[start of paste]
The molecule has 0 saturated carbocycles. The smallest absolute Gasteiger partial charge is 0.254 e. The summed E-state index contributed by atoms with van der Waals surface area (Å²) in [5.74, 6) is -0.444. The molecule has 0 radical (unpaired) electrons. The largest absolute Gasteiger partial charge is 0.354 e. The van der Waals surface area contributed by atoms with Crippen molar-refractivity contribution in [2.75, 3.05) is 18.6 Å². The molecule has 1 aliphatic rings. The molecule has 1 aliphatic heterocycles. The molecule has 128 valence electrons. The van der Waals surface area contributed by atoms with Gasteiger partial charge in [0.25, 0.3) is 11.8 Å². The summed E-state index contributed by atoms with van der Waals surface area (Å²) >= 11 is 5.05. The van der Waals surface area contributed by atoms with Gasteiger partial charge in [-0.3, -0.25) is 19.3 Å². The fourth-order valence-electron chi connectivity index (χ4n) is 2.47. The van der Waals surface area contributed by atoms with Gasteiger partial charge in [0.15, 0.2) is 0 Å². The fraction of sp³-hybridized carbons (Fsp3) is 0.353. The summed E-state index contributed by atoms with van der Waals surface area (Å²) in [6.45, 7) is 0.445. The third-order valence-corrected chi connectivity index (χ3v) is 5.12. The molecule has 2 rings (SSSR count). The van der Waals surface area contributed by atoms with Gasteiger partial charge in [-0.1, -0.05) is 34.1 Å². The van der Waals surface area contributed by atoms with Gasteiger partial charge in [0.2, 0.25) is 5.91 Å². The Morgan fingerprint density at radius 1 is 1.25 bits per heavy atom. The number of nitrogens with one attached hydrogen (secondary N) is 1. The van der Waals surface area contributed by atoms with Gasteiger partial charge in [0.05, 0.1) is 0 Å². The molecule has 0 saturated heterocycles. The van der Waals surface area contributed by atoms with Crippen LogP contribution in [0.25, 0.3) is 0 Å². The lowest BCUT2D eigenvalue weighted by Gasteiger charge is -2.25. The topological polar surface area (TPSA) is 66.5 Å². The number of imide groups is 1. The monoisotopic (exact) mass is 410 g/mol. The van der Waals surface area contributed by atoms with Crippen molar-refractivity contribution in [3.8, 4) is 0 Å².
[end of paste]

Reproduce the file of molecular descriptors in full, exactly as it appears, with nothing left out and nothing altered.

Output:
The molecule has 0 saturated carbocycles. The smallest absolute Gasteiger partial charge is 0.254 e. The summed E-state index contributed by atoms with van der Waals surface area (Å²) in [5.74, 6) is -0.444. The molecule has 0 radical (unpaired) electrons. The largest absolute Gasteiger partial charge is 0.354 e. The van der Waals surface area contributed by atoms with Crippen molar-refractivity contribution in [2.75, 3.05) is 18.6 Å². The molecule has 1 aliphatic rings. The molecule has 1 aliphatic heterocycles. The molecule has 128 valence electrons. The van der Waals surface area contributed by atoms with Gasteiger partial charge in [0.25, 0.3) is 11.8 Å². The summed E-state index contributed by atoms with van der Waals surface area (Å²) >= 11 is 5.05. The van der Waals surface area contributed by atoms with Gasteiger partial charge in [-0.3, -0.25) is 19.3 Å². The fourth-order valence-electron chi connectivity index (χ4n) is 2.47. The van der Waals surface area contributed by atoms with Gasteiger partial charge in [0.15, 0.2) is 0 Å². The fraction of sp³-hybridized carbons (Fsp3) is 0.353. The summed E-state index contributed by atoms with van der Waals surface area (Å²) in [6.45, 7) is 0.445. The third-order valence-corrected chi connectivity index (χ3v) is 5.12. The molecule has 2 rings (SSSR count). The van der Waals surface area contributed by atoms with Gasteiger partial charge in [-0.1, -0.05) is 34.1 Å². The van der Waals surface area contributed by atoms with Gasteiger partial charge in [0.2, 0.25) is 5.91 Å². The Morgan fingerprint density at radius 1 is 1.25 bits per heavy atom. The number of nitrogens with one attached hydrogen (secondary N) is 1. The van der Waals surface area contributed by atoms with Gasteiger partial charge in [0.05, 0.1) is 0 Å². The molecule has 0 saturated heterocycles. The van der Waals surface area contributed by atoms with Crippen LogP contribution in [0.25, 0.3) is 0 Å². The lowest BCUT2D eigenvalue weighted by Gasteiger charge is -2.25. The topological polar surface area (TPSA) is 66.5 Å². The number of imide groups is 1. The monoisotopic (exact) mass is 410 g/mol. The van der Waals surface area contributed by atoms with Crippen molar-refractivity contribution in [3.8, 4) is 0 Å².